We headed down into Turrialba with Sam and Abraham to go to the weekly farmer’s market, hoping as well to pick up some cash, given that we have been having trouble finding ATM’s that will take our bank card. We waited in line for a bank ATM; Sam was able to to get cash, but I was not.
Then down to the market; there were perhaps 100 vendors, with plenty of fruits and vegetables to be had; we got enough for the duration of our stay.
But a fair amount of my time was spent herding Abe around the outside of the market, making sure he did not head into any of the surrounding streets.
Sam and Abe had come in a separate car so that Abe could head home for his lunch and early afternoon nap; Nancy and I, however, headed out of town to visit the Centro Agronómico Tropical de Investigación y Enseñanza (CATIE), a regional “institute for agricultural development and biological conservation in Central America and the Caribbean”. It claims to be the first graduate school in agricultural sciences in Latin America; for us, it was a chance to look at botanical gardens and perhaps learn something about area plants.
Near the entrance, we saw this table laden with fruits from the plants in the garden, some labeled, some not
Generally, the botanical garden had many interesting plants – I was focused on the fruits and flowers — but the labeling was somewhat haphazard, and overall the whole place had something of a run-down feel.
Here are some things we saw for which I could not find any labels:
a plant with an oddly shaped yellow fruit (that is, each fruit had protuberances rather like a mickey mouse ; the leaves were hairy with spines
There were these plants looking somewhat like that maracas in the garden of our house, but skinnier
This log was trimmed with some delicate looking thin red fungus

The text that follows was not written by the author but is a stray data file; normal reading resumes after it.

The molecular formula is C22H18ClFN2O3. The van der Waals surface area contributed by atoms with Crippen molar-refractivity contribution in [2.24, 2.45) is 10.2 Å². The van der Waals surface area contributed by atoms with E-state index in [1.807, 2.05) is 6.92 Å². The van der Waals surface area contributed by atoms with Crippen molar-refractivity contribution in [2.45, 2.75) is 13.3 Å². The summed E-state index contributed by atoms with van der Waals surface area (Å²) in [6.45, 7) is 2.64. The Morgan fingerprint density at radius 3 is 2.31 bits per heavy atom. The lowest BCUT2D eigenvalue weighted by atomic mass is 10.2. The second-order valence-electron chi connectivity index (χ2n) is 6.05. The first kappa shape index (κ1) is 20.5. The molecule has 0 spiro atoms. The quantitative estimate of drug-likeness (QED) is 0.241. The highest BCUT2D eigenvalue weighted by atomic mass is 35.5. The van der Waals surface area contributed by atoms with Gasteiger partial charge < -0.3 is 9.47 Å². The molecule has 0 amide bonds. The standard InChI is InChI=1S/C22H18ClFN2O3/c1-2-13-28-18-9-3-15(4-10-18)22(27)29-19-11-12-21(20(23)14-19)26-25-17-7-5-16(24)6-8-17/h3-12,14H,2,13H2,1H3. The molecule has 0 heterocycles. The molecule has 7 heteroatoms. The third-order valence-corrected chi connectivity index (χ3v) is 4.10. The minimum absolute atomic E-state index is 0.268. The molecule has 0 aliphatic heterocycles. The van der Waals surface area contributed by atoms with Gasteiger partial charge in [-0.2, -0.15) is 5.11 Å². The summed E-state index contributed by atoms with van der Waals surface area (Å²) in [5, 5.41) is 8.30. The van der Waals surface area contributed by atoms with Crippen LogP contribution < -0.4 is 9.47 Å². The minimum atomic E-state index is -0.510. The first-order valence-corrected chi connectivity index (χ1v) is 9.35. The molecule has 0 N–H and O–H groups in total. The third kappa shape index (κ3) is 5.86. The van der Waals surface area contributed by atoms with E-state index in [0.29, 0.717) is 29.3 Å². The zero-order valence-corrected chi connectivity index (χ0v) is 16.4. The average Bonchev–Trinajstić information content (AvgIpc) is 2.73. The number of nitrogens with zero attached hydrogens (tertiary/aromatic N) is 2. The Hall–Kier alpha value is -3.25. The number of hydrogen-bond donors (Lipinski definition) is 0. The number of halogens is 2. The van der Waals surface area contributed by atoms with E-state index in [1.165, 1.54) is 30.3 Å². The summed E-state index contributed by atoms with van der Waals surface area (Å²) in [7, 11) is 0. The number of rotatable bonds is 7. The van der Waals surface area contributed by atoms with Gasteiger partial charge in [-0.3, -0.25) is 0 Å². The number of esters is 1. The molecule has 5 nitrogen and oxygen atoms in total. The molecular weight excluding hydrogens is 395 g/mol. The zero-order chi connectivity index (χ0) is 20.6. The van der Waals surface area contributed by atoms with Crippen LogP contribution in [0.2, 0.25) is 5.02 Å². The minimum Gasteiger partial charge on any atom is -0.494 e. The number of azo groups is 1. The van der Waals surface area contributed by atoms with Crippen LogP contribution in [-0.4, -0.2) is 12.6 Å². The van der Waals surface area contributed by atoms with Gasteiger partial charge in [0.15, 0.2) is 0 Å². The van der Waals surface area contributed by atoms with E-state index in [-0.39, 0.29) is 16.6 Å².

I would have liked to have learned the name of this fruit or flower that was as hairy as a rambutan, but much smaller
I loved the look of this plant’s thin purple leaves
There were several stands of bamboo. This small one is shown here with a ficus tree, btu some were so large that they towered overhead
The ficus tree was labeled, as the photo shows.
And there was a kapok tree
at its base was this lovely plant with purple leaves and small flowers
This is a “cannonball tree”
This flower was called a devil’s tongue
And this the “rose of Venezuela
This large flower, the draconium pitteri, gives off a stench resembling carrion, drawing insects to be devoured (note the rose of Venezuela in the rear)
Then Angel’s trumpet
and the penta (also called canastilla), coming in several different colors
On the pavoncillo rojo, note the delicate white flowers within each cluster
rabo de zorro
Here the monstera deliciosa, often seen in the US as a houseplant, is shown with its fruit
We walked past and through stands of torch ginger;
there were so many flowers in different stages of their development that we were able to get a good sense of the cycle
Here is a side and top view of the flower in its early stage
From the top view, we can see the central portion that is starting to emerge here
Here, the central part is entirely out and starting to drop its petals
After visiting spending ninety minutes walking around CATIE, we headed home past the Maxi Pali supermarket where the ATM readily replenished my supply of cash.